Change ManagementMay 1st, 2007 — ddelmoli
I know, I’m staring at a box with the word Pandora written all over it.
Over the years, I’ve worked on many ways to let database schema evolution and software change management co-exist peacefully.
During the early years, I was happy if the init.ora file was under SCCS control. I re-read the original OFA document and couldn’t find any reference to pfile standards, but I recall that we thought it would be neat if changes to the init.ora file were tracked and kept under version control with history.
James Morle has an excellent section in his book, Scaling Oracle8i, which discusses the init.ora file and mentions SCCS here.
This is one of the reasons I don’t use binary spfiles nowadays….
Anyway, back then we didn’t worry so much about schema evolution and change management. Who would’ve thought that these systems would last long enough to have such a requirement?
I was introduced more formally to database source code control by John Beresniewicz, whom I met during my time as CTO at Savant Corporation. John was the primary developer of an application (Savant Q) which had a repository and several robust PL/SQL packages. It was one of the first retail applications I encountered which made heavy use of PL/SQL. As such, John had everything under source code control using MS SourceSafe. Since the company was really small, I ended up chipping in on the installation code.
As with many retail applications, the focus of the installation code was on “clean” installations instead of upgrades. So, our source code control reflected that with heavy control on the creation commands, and specialized files for delta upgrades. Packaging usually meant making an image of the entire source tree for burning to CDs.
Source code control for packaged software differs somewhat significantly from that for custom internal corporate applications. Heck, source code control at many corporations can be a hit-and-miss affair for all kinds of code, let alone database schema evolution.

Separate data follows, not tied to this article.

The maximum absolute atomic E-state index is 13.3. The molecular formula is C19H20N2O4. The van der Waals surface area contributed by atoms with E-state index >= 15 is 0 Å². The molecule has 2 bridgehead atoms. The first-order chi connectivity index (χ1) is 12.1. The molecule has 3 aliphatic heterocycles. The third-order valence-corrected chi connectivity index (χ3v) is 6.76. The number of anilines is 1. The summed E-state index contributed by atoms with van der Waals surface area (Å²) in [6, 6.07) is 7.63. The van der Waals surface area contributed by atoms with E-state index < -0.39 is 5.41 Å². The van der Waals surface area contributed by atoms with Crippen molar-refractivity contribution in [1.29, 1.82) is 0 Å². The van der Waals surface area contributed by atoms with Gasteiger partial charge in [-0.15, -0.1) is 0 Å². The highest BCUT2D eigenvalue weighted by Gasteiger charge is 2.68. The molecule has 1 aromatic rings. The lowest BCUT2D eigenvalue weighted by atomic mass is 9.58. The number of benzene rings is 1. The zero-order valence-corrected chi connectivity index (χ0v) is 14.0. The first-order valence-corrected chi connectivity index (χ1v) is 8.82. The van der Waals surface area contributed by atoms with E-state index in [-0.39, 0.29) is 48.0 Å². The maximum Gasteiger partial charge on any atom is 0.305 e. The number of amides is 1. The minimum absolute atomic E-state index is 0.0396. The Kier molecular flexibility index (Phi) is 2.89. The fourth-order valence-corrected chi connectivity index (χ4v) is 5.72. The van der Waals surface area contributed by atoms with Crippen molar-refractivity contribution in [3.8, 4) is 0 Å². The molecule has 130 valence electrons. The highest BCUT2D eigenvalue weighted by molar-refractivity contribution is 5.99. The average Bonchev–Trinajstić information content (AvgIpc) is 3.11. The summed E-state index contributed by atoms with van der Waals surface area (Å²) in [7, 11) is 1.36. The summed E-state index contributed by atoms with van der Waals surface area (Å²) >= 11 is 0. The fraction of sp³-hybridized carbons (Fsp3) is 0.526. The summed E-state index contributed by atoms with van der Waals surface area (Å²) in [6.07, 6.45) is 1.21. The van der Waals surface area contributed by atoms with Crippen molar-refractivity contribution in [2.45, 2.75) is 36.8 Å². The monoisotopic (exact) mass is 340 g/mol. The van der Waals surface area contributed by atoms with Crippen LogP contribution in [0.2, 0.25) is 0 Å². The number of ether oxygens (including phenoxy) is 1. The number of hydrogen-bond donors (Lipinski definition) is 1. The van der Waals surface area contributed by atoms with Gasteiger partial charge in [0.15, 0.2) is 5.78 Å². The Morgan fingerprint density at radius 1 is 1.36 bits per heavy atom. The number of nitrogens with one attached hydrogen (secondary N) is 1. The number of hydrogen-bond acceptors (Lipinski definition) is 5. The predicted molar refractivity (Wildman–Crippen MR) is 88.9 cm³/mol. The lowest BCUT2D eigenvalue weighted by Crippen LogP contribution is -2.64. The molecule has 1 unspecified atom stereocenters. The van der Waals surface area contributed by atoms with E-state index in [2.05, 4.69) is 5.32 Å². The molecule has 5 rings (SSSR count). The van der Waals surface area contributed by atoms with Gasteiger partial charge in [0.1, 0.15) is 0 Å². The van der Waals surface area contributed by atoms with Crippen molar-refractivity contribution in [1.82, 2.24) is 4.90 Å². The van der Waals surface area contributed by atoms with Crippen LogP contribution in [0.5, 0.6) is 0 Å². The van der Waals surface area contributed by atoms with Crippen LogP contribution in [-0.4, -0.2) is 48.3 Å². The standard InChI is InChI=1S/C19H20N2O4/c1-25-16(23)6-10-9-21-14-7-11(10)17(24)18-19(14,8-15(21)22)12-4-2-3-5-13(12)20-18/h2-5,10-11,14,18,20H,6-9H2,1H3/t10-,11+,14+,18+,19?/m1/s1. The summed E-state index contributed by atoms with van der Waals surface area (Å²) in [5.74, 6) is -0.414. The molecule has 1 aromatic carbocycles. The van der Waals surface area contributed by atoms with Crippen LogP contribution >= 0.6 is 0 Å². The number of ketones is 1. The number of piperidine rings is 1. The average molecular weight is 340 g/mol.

My current company has a very strong source code control ethic, which has led me to work on ways to manage schema evolution in line with that sense of responsibility.
The goals differ somewhat from the ones we used on packaged software. “Releases” occur very frequently, often every 2 months. The emphasis is on “upgrades”, not installations from scratch. (Every once in a while, I get asked about whether or not we could create the corporate databases using only the scripts from source code control. While I’d like to support that, the real need for such a capability is low. The idea that I’d take 5-7 year old scripts to create an empty database and re-import 2-3 TB of data seems silly to me when it would be much, much more practical to practice doing backups and restorations).
I intended this topic to be the subject of my paper at Hotsos 2007, but I ended up not being able to attend the conference, and with that the paper never got written.
2 recent blog posts *here and here) by Dominic Brooks got me to thinking about this topic again, so I’ll be posting on it over the next few days. Perhaps with your feedback, I’ll eventually coalesce these posts into a decent paper on the subject.